Secondly, in parallel with this there is crisis of mental health with extraordinary levels of anxiety, depression, violence including self directed – self harm and suicide as well as a widespread general dissatisfaction and unhappiness.

I think the two crises are linked by the simple fact that the dominant culture is now one of the a massively exaggerated acting out of adolescent impulses, values and behaviour.

Normal adolescence – at the appropriate age of puberty – is a time of separation of the child from their parents or carers – their attachment figures. It is a time for the young person to seek to make new attachments in romantic and sexual terms. It is a time therefore marked by anxiety at separation as well as self-consciousness, vanity, competitiveness and consumerism.

How can it be that we have an epidemic of ongoing exaggerated adolescence? My answer is that unsatisfactory childhoods, the early problems or even failure of healthy attachment between child and parent cause a child to be anxious and rejecting.

Those are appropriate emotions and behaviours at puberty however that adolescent state is being triggered prematurely and in an exaggerated form. It is massively encouraged and has been institutionalised as the norm in by our current culture with advertising, role modelling and social media.

Perhaps because it starts prematurely and is encouraged in this way, institutionalised by the culture, it becomes a permanent, on going state. No value is ascribed to post-adolescent maturity – in fact the concept is hardly spoken of – and people have become locked into this ongoing state of exaggerated adolescence.

A curious but effective way of addressing what our current social norms and encouragement is to look at the shelves in the newsagent. There the adolescent “needs“ of men are being catered for with hyper-sexuality, divorced from real intimacy, fascination with power in the form of cars, planes, guns, hunting as well as self-consciousness in the form of bodybuilding. And the adolescent needs stereotypically of women is catered for by a phenomenal degree of encouragement of vanity with the emphasis on remaining young – effectively adolescent – as well as a fascination with other people’s adolescent behaviour – particularly with a focus on role models in the form of celebrities and their romantic and sexual behaviour or of imaginary figures in romantic literature .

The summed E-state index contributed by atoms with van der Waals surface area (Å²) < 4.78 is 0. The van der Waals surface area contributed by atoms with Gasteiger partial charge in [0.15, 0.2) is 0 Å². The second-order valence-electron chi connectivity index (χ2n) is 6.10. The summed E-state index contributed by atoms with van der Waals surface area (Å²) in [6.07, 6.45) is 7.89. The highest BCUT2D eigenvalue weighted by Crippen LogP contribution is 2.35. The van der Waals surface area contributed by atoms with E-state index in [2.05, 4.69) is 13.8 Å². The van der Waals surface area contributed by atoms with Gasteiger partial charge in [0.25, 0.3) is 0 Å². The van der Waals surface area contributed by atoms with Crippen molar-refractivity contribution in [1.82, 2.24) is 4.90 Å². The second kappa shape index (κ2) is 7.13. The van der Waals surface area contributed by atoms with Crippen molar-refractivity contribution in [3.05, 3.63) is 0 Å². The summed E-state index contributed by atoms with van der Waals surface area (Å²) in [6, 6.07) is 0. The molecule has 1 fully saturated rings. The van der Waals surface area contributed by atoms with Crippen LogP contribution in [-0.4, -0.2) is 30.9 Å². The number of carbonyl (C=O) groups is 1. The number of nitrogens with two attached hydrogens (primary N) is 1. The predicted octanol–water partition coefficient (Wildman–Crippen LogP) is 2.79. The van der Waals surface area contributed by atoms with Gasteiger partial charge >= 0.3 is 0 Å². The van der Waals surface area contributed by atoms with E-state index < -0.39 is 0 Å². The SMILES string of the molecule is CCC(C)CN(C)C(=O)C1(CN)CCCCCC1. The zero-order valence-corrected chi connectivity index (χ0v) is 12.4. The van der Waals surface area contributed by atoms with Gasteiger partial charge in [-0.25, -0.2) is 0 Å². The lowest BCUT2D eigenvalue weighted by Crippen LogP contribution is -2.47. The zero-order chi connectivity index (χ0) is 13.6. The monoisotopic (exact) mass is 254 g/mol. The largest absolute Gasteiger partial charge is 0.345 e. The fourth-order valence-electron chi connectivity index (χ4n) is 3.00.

There is also a great deal of focus on home-building and food preparation although even that has a strong streak of competitiveness and self-conscious showing off.

The next question then becomes: how can it be that there is such general dysfunctionality in family life?

And my answer is the second unattractive thesis presented here – the isolated, nuclear family is innately unhealthy.

There is general intuitive understanding of the wisdom of the old saying “it takes a village to raise a child.“ That can be modified slightly to seeing that it takes an extended family within a village to raise a child in an emotionally healthy way.

But the model of the village and the extended family has been destroyed, with urbanisation, population mobility and contraception, leaving as a generality only a nuclear family of child or children being largely parented by one or maybe two parents or parental figures.

Those adults have the task of giving the unconditional love that the child needs for a secure base but equally the burden of socialising – which is ultimately one of restriction, control and often disapproval.

Compare that with a wider family or a village where the socialising is effectively done by a wider circle of adults but largely in play with other young people. In that situation a child is told what is not acceptable by older siblings, cousins, friends. Equally importantly those young people give models for a child to imitate which can sometimes be unhealthy but can also be healthy especially with benign and concerned adult input.

The socialising, the checking and the learning of social norms – which has a cost in terms of the child’s selfishness – is carried out socially then the relationship with the parents does not carry the exclusive or excessive burden of that socialising.

A second major point is that in such an extended family / village situation, the child themselves soon has the responsibility and the healthy power to help care for and socialise younger children – a real role and quite different from being the relentlessly powerless role in a home with parents or at school.

To describe this as innately unhealthy is not to suggest some universal traumatizing of children. The language of therapy has now moved to broaden the question from only obvious trauma of abuse and neglect to looking at Adverse Childhood Experiences which also includes much more common problems in the family such as parental conflict, substance abuse etc. We can now broaden that further to include the innate disadvantages of the nuclear family.

Whether you accept this second thesis or not, the first thesis of the predominance of the ongoing, exaggerated adolescence must surely be confirmed by the deeply alarming and depressing evidence of catastrophic social and worldwide dysfunctionality.

Any ideas for a solution?! It would be reasonable to ask what I suggest can be done to assist us in moving out of adolescence and into a state of greater maturity.

On the logic above it looks like we need to be able to process the Adverse Childhood Experiences that we have had.